For a few years now Life Services Network has conducted a survey of RNs and LPNs trying to gauge the nursing profession’s feelings on authorizing a new class of health care professional to administer medication. (see campaign website here) This category of health care worker, sometimes called medication technician or unlicensed assistive personnel (UAP) would administer medications to nursing home residents during med pass, but would do so under the direct delegation, supervision and control of a nurse. The survey, understandably, reflects deep feelings and division among nurses on this issue. (note: the survey referenced here is focused on nurses working in Illinois nursing homes). Roughly one third of nurses surveyed are in favor of creating and authorizing this new class of worker, but over one half are strongly against it.  There are also interesting breakdowns according to which nurses (master’s prepared, RN or LPN) support such a measure, which appear deeply ambivalent and which strongly oppose med techs, but this post is not the occassion to go into the meaning of these divisions).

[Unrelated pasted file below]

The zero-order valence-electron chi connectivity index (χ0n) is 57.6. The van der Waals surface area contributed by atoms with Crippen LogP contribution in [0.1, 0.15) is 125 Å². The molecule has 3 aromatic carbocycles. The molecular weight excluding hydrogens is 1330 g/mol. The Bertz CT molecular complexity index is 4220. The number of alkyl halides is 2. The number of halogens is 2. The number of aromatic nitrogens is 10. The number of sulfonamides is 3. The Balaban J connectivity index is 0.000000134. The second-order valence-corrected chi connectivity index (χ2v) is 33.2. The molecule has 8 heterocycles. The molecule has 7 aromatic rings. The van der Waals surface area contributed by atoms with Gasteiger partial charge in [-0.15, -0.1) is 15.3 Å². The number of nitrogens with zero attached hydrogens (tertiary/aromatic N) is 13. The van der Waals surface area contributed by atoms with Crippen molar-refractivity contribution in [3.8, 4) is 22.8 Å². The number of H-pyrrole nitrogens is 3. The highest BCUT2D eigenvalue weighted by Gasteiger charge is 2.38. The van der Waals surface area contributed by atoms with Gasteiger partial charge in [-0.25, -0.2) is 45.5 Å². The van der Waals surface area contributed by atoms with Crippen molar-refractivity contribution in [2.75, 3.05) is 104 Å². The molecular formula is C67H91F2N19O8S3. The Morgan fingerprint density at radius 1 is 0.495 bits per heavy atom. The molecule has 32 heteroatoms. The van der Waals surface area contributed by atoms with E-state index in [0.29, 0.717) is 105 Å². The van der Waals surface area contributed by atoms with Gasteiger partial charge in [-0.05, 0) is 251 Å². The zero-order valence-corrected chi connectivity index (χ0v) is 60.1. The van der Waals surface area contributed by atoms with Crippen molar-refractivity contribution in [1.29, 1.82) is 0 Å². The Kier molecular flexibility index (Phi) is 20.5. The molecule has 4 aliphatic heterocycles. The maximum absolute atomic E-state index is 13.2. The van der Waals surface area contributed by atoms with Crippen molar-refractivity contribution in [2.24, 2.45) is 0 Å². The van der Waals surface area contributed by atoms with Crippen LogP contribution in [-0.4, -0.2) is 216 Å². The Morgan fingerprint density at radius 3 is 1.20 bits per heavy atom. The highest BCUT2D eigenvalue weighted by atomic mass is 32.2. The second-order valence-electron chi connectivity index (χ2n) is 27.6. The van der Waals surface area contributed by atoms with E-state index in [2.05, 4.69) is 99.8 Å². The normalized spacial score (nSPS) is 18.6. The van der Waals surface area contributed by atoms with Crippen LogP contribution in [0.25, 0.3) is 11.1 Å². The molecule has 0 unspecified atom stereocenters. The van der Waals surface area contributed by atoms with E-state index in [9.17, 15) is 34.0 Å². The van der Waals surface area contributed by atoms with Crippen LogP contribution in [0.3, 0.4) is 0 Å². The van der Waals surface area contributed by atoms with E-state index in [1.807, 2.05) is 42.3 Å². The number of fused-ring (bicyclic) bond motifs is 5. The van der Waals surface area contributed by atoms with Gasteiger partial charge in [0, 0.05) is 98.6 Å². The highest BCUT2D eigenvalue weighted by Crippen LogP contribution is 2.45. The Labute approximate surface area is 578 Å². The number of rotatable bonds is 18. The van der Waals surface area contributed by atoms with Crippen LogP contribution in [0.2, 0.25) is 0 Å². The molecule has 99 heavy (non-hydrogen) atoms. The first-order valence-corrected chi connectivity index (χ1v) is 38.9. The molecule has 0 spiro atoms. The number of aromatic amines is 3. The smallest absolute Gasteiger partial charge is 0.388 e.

There are many compelling arguments on both sides of this issue: increased med-errors because of undertraining vs. more time for nurses to do ‘nursing work’ if they do not have the grind of med-pass, etc.).  One avenue avenue I have not seen much considered in this debate is the economics of malpractice liability.  Nurses in LTC are, for better or worse, general practitioners.  They are responsible for having master competence in everything from direct patient care to family counseling to documentation.  Generalizing skills increases the risk of error, oversight and gaps in one’s knowledge.  This risk increases the insurance needed to cover for nursing error.  One benefit of medication technicians is that a highly-specialized worker – – one who is expected to master competency in a few, interrelated tasks – – generally shows a decreased risk for error in those tasks.  Decreased risk means lower costs to guard against liability.

Is there room for an insurance argument in the med tech debate?  There should be.  And, I would be interested to see the argument framed in terms of liability economics.